Achieve B1 German in 6 months

Me with my certificate

Today I will share the 7 principles and practices I used to pass the Goethe Institut B1 German Zertifikat in 6 months of study.  The tools are grounded in scientific literature regarding effective ways of learning, and are achievable with a limited budget, internet access and a commitment to learn.  They include:

  • Practicing the exam early and often
  • Memorizing key words and phrases with flash cards and proceduralization 
  • Immersion and frequent feedback.

At the end of the article, I also include a list of the most essential (and free!) resources I found for my own learning journey.

Note: the advice here addresses passing Goethe Institut’s B1 German exam, but with a substitution of materials the same method applies for any foreign language or exam board.  

Our 6 months begin counting down – let’s waste no time!

1: Practice the exam early and often

Doing the exam early primes your learning from the start; you immediately see how the exam feels and understand the style of questions.  In educational Psychology, this is called the “forward testing effect“, and it correlates with better performance on end-of-year exams.

Obtain practice exams and undertake them frequently, without translation.  Memorize each section’s material (for instance, the writing exam always asks for one personal and one formal letter).  Use the results and experience as signposts in your learning journey.

2: Use flash cards

Flash cards provide an effective tool to improve information retrieval, reducing the amount of active thinking you need to perform in the exam.  In particular, you want to maximize your marks with pre-translated phrases (sometimes called “Redemittel”).  Some examples include:

Writing Exam

  • Letters: Starting and ending a letter, in both personal and formal tone
  • Excuses: Apologizing for responding late, or why you can’t make an appointment

Oral Exam

  • Making proposals: In the first task of the exam, you plan something with your partner.  Learn phrases to propose, agree and make counter proposals.
  • Presentation: You have to hold a presentation in the exam without knowing the topic in advance.  The presentation structure however remains constant, so it is vital to learn phrases which describe the structure, as well as transition across each section.

This list is not comprehensive, nor are flash cards only useful for phrases – use flash cards for vocabulary and grammar as well.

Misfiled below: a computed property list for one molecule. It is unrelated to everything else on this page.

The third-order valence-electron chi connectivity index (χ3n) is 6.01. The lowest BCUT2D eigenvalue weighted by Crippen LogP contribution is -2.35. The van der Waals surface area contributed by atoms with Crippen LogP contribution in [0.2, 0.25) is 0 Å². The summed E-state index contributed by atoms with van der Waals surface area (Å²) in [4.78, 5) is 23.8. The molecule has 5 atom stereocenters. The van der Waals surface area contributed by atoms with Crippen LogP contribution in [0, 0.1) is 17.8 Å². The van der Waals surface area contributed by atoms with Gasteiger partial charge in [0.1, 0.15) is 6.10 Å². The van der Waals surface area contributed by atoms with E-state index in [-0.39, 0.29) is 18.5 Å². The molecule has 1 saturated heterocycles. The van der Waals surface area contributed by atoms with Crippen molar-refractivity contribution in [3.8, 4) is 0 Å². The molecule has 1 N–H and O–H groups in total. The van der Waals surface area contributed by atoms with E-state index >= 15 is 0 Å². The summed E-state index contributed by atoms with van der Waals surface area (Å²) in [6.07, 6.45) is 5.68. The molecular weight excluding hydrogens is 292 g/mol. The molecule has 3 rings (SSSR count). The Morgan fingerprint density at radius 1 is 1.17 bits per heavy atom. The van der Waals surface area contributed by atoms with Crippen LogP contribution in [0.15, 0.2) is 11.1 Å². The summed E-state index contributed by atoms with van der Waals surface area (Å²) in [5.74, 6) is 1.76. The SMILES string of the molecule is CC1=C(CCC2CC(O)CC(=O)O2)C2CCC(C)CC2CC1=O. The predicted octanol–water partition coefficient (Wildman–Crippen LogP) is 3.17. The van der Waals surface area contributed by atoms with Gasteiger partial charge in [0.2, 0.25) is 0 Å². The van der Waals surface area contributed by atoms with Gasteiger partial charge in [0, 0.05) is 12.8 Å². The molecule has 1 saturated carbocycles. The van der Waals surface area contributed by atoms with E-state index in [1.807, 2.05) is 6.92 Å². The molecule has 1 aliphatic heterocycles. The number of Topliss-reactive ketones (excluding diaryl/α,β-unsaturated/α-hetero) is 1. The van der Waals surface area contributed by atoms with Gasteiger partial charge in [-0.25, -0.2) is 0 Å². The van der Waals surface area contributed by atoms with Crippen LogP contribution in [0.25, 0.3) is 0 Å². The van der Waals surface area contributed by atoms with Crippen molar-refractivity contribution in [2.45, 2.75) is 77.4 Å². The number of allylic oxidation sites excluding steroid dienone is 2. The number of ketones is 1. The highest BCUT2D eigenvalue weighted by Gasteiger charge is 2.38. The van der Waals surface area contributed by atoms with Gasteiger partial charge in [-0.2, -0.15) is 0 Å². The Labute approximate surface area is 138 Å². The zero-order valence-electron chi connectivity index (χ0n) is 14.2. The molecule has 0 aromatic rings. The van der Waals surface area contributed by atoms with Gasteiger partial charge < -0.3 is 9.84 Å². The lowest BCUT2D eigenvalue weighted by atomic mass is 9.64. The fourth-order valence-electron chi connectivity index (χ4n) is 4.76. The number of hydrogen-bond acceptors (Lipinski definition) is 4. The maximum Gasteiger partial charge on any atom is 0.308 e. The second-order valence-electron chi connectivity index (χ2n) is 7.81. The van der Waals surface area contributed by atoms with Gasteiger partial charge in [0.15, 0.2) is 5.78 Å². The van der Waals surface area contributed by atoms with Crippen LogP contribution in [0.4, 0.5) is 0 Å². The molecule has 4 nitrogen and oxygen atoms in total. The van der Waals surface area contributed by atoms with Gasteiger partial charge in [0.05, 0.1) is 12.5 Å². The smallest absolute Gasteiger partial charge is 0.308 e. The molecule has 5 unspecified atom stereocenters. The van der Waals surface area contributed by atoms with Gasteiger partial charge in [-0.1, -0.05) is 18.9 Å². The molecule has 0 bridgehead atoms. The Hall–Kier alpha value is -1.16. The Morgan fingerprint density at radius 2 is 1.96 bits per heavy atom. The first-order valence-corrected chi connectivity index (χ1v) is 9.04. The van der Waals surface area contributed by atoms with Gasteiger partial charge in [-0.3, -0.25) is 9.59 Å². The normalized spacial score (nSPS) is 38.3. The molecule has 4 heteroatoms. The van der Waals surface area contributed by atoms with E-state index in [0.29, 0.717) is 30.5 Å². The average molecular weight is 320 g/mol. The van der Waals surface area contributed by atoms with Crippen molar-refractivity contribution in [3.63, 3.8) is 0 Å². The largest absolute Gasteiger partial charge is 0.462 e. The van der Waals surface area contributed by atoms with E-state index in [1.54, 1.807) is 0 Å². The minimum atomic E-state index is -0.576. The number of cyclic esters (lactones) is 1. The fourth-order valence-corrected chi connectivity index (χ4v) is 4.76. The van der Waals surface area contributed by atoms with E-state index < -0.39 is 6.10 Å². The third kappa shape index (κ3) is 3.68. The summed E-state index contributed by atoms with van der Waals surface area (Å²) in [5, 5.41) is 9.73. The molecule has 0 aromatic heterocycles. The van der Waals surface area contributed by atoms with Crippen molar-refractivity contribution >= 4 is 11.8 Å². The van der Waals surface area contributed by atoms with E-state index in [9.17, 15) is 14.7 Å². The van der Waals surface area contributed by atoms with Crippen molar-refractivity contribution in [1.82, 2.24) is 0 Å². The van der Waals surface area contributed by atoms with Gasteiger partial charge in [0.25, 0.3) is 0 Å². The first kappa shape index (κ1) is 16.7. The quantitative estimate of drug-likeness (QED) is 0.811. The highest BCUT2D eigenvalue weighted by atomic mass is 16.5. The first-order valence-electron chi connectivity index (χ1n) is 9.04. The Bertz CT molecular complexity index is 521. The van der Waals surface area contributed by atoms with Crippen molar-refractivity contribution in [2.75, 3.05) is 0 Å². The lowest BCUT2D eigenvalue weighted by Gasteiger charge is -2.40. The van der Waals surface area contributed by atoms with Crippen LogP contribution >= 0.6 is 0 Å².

3: Commit regular time to learn

Without repetition, your chances of recalling a piece of information drop to 5% after 60 days.  This clearly hinders your 6 month performance, and worse, will discourage you.  Spaced repetition decreases memory decay rate and increases length of retention.  Even with just three well-spaced reminders, your chances of recollection over a 60 day period improve to 80%.

Make personal commitments to practice as frequently as you can.  Decide how much time you can spend a month and block out recurring time slots in which you will practice (e.g. one exam every two weeks on Monday, flash card practice every morning).

4: Drill your weaknesses

At any one time, 20% of your weaknesses will account for 80% of your exam errors. Therefore learning to spot, isolate and drill your recurring weak points will contribute the most to your overall performance.  Find good resources to create exercise material – textbooks become really beneficial here for grammar drills.

5: Immerse yourself

Surrounding yourself with a German environment will transform your speaking and comprehension skills into procedure, improving your retrieval.  A few ways to achieve immersion are:

  • Joining language communities (I highly recommend a German-speaking Discord channel)
  • Changing your OS and mobile language to German (Siri too!)
  • Watching TV and Netflix in German (Dark is a personal favourite)
  • Moving to a German speaking part of the world

6: Get immediate, effective feedback

To reach higher levels of performance, feedback plays an essential role.  Without it, your learning will stagnate or even decline.  Seek feedback on anything you want to commit to memory, as re-learning corrections later will be more difficult.  Your best resource is going to be German-speaking friends.  If those aren’t available, consider spending money on German courses or finding language partners.

7: Write and practice personal stories

Facts are 22 times more memorable as part of a story, so practicing personal stories will dramatically increase your recollection of key German words and phrases that relate to yourself.  As an additional benefit, it provides a chance to practise your speaking skills.

Learn with the following steps:

  1. Pick a 5-minute story which you enjoy talking about
  2. Tell it in English, then record yourself attempting it in German
  3. Watch your recording and use online translation (e.g. DeepL) to find phrases and keywords which would help you tell the story
  4. Memorize these translations with flash cards
  5. Retell the story at least once a day until you learn it all
  6. Return to step 2, but with a different story


In short: to pass the exam, learn to pass the exam; you are not required to have total general knowledge of German in order to succeed.  Be direct with your learning: practice the exam early and often, use flash cards and spaced repetition to memorize, drill your weaknesses, get effective feedback, immerse yourself and learn to tell personal stories.  The more often you practice these principles, the farther you will go.  Viel erfolg!

Free Resources